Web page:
Hardtalk: ‘We are not for a ‘restart’ but for a resumption of peace negotiations’

Liberation International interview with Julieta de Lima, Chairperson, NDFP Negotiating Panel

Liberation International: The GRP has asserted that any possibility of opening the peace negotiations would be a ‘restart’ of the whole process, including the framework of the negotiations. Will the NDFP Peace Panel table this as a first item (the framework) in initial discussions when both panels meet face to face?

JL:  We are not for a ‘restart’ but for a resumption of peace negotiations. As first item when we meet with the GRP team in April will be the discussion on the framework of the peace negotiations.  The Hague Joint Declaration as the framework for peace negotiations has resulted in several substantive agreements, the most important of which are the Joint Agreement on Safety and Immunity Guarantees (JASIG) and the Comprehensive Agreement on the Respect for Human Rights and International Humanitarian Law (CARHRIHL).  We cannot consign these to the waste basket. Both the GRP and the NDFP have put in a lot of painstaking and deliberate effort in the course of 36 years. Thus, we will insist on discussing the reaffirmation of all previous signed agreements.

LI: When the Duterte regime scuttled the talks in 2017, both panels have been engaged in discussions on the comprehensive agreement on social and economic reforms, considered to be the “heart and soul” of the negotiations. Has this substantial matter ever been mentioned or discussed in framing the statement recognizing the “serious socioeconomic and environmental issues” facing the Philippines?

JL:  I made a brief presentation of the NDFP draft CASER at a meeting with the GRP team in March 2023.  We meant this to be among the serious socioeconomic and environmental issues facing our country.  But we did not have an in-depth discussion on this with the GRP team.

LI: This year will be the 26th year since the Comprehensive Agreement on the Respect for Human Rights and International Humanitarian Law (CARHRIHL) was signed by the GRP and the NDFP. In light of recent and continuous reports of aerial bombings, killings and massacres against peasants, activists and hors de combat in the Philippine countryside, how can the broad international solidarity for the Philippine revolutionary movement hold the GRP accountable for its war crimes?

JL:  The current Ferdinand Marcos, Jr. regime can be held accountable for violations of the CARHRIHL, which the government co-signed with the NDFP.  But since these acts constitute war crimes, he can also be held to account under the Nuremberg principles. Like Duterte, Marcos Jr., can also be charged under the terms of the International Criminal Court. Other avenues including quasi-legal courts of public opinion can also form the basis of future legal actions to hold Marcos Jr. and Duterte for their war crimes.

LI: What would the NDFP consider as the most fundamental and substantial item that needs to be urgently addressed in its draft of the agreement on social and economic reforms?

JL:  The most fundamental items that need discussing are agrarian reform, rural development and national industrialization.  These form the foundation of the national economy and is the key to ending poverty and joblessness in the country and ensuring economic growth.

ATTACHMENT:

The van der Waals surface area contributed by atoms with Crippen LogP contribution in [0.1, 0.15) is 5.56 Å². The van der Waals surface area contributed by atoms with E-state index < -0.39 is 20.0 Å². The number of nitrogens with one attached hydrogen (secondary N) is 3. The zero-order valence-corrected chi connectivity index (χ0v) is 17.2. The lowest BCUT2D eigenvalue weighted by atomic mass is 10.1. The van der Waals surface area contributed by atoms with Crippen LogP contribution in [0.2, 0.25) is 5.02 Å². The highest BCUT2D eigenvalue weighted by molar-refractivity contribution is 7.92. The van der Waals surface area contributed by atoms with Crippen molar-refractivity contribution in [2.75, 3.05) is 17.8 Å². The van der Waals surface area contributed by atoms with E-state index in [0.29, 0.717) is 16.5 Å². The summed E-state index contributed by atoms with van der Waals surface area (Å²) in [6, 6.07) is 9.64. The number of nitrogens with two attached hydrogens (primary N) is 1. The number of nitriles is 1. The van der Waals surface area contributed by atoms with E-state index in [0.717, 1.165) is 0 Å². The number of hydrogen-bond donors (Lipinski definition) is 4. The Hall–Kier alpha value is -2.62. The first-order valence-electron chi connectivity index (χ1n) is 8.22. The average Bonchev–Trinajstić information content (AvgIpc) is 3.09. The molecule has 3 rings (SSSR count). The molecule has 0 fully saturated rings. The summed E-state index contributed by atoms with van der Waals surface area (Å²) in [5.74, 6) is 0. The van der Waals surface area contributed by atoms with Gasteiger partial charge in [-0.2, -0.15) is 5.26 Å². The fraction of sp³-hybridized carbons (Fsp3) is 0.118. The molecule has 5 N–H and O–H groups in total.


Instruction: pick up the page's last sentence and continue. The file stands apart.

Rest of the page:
LI: GRP factotums have voiced nervous concerns about the CPP’s current rectification movement, even saying that intensifying the people’s war runs counter to the “spirit” of the peace negotiations, are there bases for them to have cold feet? Would there be implications for the peace talks, as they imply?

JL:  The CPP’s current rectification movement is sure to revitalize and lead to the resurgence of the revolution which in turn compels the GRP to address the root causes of armed conflict. Of course, the enemies of the people would be concerned about this.

LI: Should the formal peace talks be convened again soon, is the NDFP ready with its peace negotiating panel?

JL: The GRP has a long track record of undermining the NDFP Peace Negotiating Panel by targeting NDFP consultants and negotiators in clear violation of JASIG. Nevertheless, I expect that the Negotiating Panel would be completed as soon as the formal peace negotiations start.

LI: How do you foresee the conduct of the peace negotiations in anticipation that most GRP panel representatives would be coming mostly from the Armed Forces of the Philippines?

JL:  We just have to wait and see how they conduct themselves in the peace negotiations.  General Ramos, a military man, when he became president enabled the GRP Negotiating Panel to make progress in the peace negotiations.  As a matter of fact, the most substantive agreements were made during his term. Just as it was in Ramos’ time when many substantive agreements were made, it was also the military that scuttled the talks at the time of Cory, Gloria, Noynoy and Digong. Therefore, it is the seriousness and readiness to engage that the GRP and its principal approach to the peace talks that matters more than the composition of the panel.

LI: Should the previous agreements already made in the past rounds of peace talks be ‘negated’, would there still be basis for the NDFP to continue engaging in the negotiations?

JL: It is the responsibility of both parties to recognize the agreements made during the course of the peace negotiations since Cory Aquino’s time because these agreements were signed by legitimate representatives of both parties. Regardless of who is appointed to each negotiating panel at whichever point in time, the effectivity of such agreements must be recognized in order of the peace negotiations to proceed consistent with the framework provided for by the Hague Joint Declaration. Should the GRP disregard these agreements, then there would be no point for the NDFP to pursue the peace negotiations.